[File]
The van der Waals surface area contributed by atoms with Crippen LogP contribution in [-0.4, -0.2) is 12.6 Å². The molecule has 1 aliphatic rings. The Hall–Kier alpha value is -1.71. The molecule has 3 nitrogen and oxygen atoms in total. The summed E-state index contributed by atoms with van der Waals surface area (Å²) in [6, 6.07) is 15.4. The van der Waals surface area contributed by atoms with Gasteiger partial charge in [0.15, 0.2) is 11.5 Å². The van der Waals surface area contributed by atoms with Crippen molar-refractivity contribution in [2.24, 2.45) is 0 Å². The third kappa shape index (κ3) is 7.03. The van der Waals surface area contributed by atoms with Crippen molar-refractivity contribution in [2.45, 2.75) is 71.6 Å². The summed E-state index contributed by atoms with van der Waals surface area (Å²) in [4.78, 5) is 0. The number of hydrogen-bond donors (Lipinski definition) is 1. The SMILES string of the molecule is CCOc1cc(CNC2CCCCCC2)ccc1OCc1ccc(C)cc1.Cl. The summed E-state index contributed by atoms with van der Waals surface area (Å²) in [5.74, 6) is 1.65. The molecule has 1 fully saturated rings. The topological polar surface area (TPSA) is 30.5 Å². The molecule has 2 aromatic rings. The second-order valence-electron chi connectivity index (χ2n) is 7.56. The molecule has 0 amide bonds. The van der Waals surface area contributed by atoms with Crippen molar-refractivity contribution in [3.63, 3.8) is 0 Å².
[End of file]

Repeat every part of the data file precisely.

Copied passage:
The van der Waals surface area contributed by atoms with Crippen LogP contribution in [-0.4, -0.2) is 12.6 Å². The molecule has 1 aliphatic rings. The Hall–Kier alpha value is -1.71. The molecule has 3 nitrogen and oxygen atoms in total. The summed E-state index contributed by atoms with van der Waals surface area (Å²) in [6, 6.07) is 15.4. The van der Waals surface area contributed by atoms with Gasteiger partial charge in [0.15, 0.2) is 11.5 Å². The van der Waals surface area contributed by atoms with Crippen molar-refractivity contribution in [2.24, 2.45) is 0 Å². The third kappa shape index (κ3) is 7.03. The van der Waals surface area contributed by atoms with Crippen molar-refractivity contribution in [2.45, 2.75) is 71.6 Å². The summed E-state index contributed by atoms with van der Waals surface area (Å²) in [4.78, 5) is 0. The number of hydrogen-bond donors (Lipinski definition) is 1. The SMILES string of the molecule is CCOc1cc(CNC2CCCCCC2)ccc1OCc1ccc(C)cc1.Cl. The summed E-state index contributed by atoms with van der Waals surface area (Å²) in [5.74, 6) is 1.65. The molecule has 1 fully saturated rings. The topological polar surface area (TPSA) is 30.5 Å². The molecule has 2 aromatic rings. The second-order valence-electron chi connectivity index (χ2n) is 7.56. The molecule has 0 amide bonds. The van der Waals surface area contributed by atoms with Crippen molar-refractivity contribution in [3.63, 3.8) is 0 Å².